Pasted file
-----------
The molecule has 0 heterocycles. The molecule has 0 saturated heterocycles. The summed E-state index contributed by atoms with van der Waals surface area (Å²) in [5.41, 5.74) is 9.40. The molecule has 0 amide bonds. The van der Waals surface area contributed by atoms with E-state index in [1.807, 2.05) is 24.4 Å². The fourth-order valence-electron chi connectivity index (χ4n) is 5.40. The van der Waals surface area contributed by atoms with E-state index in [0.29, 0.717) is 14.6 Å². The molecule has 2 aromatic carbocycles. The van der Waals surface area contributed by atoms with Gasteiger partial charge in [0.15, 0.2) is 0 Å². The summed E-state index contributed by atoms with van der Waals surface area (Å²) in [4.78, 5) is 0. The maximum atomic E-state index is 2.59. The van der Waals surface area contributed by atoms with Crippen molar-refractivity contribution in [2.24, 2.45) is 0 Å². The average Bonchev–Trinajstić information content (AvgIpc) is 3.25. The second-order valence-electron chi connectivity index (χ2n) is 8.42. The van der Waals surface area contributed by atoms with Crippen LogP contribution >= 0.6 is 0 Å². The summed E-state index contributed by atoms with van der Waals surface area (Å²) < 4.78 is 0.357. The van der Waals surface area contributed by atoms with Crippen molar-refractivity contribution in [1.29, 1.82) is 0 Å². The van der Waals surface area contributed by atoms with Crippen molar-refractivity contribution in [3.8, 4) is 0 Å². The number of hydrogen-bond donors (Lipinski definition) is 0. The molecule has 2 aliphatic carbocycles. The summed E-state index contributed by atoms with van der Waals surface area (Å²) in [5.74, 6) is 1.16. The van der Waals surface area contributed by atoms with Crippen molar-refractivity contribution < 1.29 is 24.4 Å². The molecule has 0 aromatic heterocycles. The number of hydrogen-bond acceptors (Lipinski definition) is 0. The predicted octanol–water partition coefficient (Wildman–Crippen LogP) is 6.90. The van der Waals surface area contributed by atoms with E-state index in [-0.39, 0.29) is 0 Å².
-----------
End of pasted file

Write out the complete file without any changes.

The molecule has 0 heterocycles. The molecule has 0 saturated heterocycles. The summed E-state index contributed by atoms with van der Waals surface area (Å²) in [5.41, 5.74) is 9.40. The molecule has 0 amide bonds. The van der Waals surface area contributed by atoms with E-state index in [1.807, 2.05) is 24.4 Å². The fourth-order valence-electron chi connectivity index (χ4n) is 5.40. The van der Waals surface area contributed by atoms with E-state index in [0.29, 0.717) is 14.6 Å². The molecule has 2 aromatic carbocycles. The van der Waals surface area contributed by atoms with Gasteiger partial charge in [0.15, 0.2) is 0 Å². The summed E-state index contributed by atoms with van der Waals surface area (Å²) in [4.78, 5) is 0. The maximum atomic E-state index is 2.59. The van der Waals surface area contributed by atoms with Crippen molar-refractivity contribution in [2.24, 2.45) is 0 Å². The average Bonchev–Trinajstić information content (AvgIpc) is 3.25. The second-order valence-electron chi connectivity index (χ2n) is 8.42. The van der Waals surface area contributed by atoms with Crippen LogP contribution >= 0.6 is 0 Å². The summed E-state index contributed by atoms with van der Waals surface area (Å²) < 4.78 is 0.357. The van der Waals surface area contributed by atoms with Crippen molar-refractivity contribution in [1.29, 1.82) is 0 Å². The van der Waals surface area contributed by atoms with Crippen molar-refractivity contribution in [3.8, 4) is 0 Å². The number of hydrogen-bond donors (Lipinski definition) is 0. The molecule has 2 aliphatic carbocycles. The summed E-state index contributed by atoms with van der Waals surface area (Å²) in [5.74, 6) is 1.16. The van der Waals surface area contributed by atoms with Crippen molar-refractivity contribution < 1.29 is 24.4 Å². The molecule has 0 aromatic heterocycles. The number of hydrogen-bond acceptors (Lipinski definition) is 0. The predicted octanol–water partition coefficient (Wildman–Crippen LogP) is 6.90. The van der Waals surface area contributed by atoms with E-state index in [-0.39, 0.29) is 0 Å².